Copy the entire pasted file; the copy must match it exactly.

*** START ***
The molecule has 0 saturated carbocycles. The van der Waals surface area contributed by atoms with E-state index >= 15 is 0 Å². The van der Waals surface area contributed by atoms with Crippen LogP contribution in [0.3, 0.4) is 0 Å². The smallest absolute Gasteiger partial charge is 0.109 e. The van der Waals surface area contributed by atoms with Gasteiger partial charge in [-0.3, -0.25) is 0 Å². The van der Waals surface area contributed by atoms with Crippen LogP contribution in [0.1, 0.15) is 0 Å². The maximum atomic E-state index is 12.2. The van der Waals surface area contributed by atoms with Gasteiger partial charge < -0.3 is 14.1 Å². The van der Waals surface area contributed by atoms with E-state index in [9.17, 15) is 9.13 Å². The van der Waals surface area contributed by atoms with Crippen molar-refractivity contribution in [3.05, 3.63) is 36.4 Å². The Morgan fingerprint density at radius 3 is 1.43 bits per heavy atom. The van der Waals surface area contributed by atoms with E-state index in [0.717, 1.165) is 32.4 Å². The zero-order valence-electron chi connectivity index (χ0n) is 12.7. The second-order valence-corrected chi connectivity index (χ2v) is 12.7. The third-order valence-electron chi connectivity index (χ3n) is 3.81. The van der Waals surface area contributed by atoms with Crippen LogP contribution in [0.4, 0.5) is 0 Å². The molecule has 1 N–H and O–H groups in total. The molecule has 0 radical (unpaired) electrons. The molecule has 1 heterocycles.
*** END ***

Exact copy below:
The molecule has 0 saturated carbocycles. The van der Waals surface area contributed by atoms with E-state index >= 15 is 0 Å². The van der Waals surface area contributed by atoms with Crippen LogP contribution in [0.3, 0.4) is 0 Å². The smallest absolute Gasteiger partial charge is 0.109 e. The van der Waals surface area contributed by atoms with Gasteiger partial charge in [-0.3, -0.25) is 0 Å². The van der Waals surface area contributed by atoms with Crippen LogP contribution in [0.1, 0.15) is 0 Å². The maximum atomic E-state index is 12.2. The van der Waals surface area contributed by atoms with Gasteiger partial charge < -0.3 is 14.1 Å². The van der Waals surface area contributed by atoms with E-state index in [9.17, 15) is 9.13 Å². The van der Waals surface area contributed by atoms with Crippen molar-refractivity contribution in [3.05, 3.63) is 36.4 Å². The Morgan fingerprint density at radius 3 is 1.43 bits per heavy atom. The van der Waals surface area contributed by atoms with E-state index in [0.717, 1.165) is 32.4 Å². The zero-order valence-electron chi connectivity index (χ0n) is 12.7. The second-order valence-corrected chi connectivity index (χ2v) is 12.7. The third-order valence-electron chi connectivity index (χ3n) is 3.81. The van der Waals surface area contributed by atoms with Crippen LogP contribution in [0.4, 0.5) is 0 Å². The molecule has 1 N–H and O–H groups in total. The molecule has 0 radical (unpaired) electrons. The molecule has 1 heterocycles.